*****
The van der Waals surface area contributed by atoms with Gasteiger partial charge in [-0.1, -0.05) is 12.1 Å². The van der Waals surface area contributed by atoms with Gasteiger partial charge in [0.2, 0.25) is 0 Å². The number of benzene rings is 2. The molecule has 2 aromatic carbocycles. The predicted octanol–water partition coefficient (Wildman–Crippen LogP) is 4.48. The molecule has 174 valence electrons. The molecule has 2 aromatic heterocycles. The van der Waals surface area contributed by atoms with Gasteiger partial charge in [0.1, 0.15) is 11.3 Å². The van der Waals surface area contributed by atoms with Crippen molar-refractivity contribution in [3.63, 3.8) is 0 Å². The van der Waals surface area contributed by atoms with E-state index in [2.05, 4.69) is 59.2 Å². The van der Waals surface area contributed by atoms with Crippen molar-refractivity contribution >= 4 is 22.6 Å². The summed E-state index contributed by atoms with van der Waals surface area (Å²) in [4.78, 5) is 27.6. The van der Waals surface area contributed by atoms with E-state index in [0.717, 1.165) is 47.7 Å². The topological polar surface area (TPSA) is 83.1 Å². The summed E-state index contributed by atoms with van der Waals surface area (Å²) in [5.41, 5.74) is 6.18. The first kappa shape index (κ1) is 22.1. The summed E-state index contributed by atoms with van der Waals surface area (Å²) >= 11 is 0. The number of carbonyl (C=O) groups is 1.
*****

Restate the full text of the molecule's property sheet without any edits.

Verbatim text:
The van der Waals surface area contributed by atoms with Gasteiger partial charge in [-0.1, -0.05) is 12.1 Å². The van der Waals surface area contributed by atoms with Gasteiger partial charge in [0.2, 0.25) is 0 Å². The number of benzene rings is 2. The molecule has 2 aromatic carbocycles. The predicted octanol–water partition coefficient (Wildman–Crippen LogP) is 4.48. The molecule has 174 valence electrons. The molecule has 2 aromatic heterocycles. The van der Waals surface area contributed by atoms with Gasteiger partial charge in [0.1, 0.15) is 11.3 Å². The van der Waals surface area contributed by atoms with Crippen molar-refractivity contribution in [3.63, 3.8) is 0 Å². The van der Waals surface area contributed by atoms with E-state index in [2.05, 4.69) is 59.2 Å². The van der Waals surface area contributed by atoms with Crippen molar-refractivity contribution >= 4 is 22.6 Å². The summed E-state index contributed by atoms with van der Waals surface area (Å²) in [4.78, 5) is 27.6. The van der Waals surface area contributed by atoms with E-state index in [0.717, 1.165) is 47.7 Å². The topological polar surface area (TPSA) is 83.1 Å². The summed E-state index contributed by atoms with van der Waals surface area (Å²) in [5.41, 5.74) is 6.18. The first kappa shape index (κ1) is 22.1. The summed E-state index contributed by atoms with van der Waals surface area (Å²) >= 11 is 0. The number of carbonyl (C=O) groups is 1.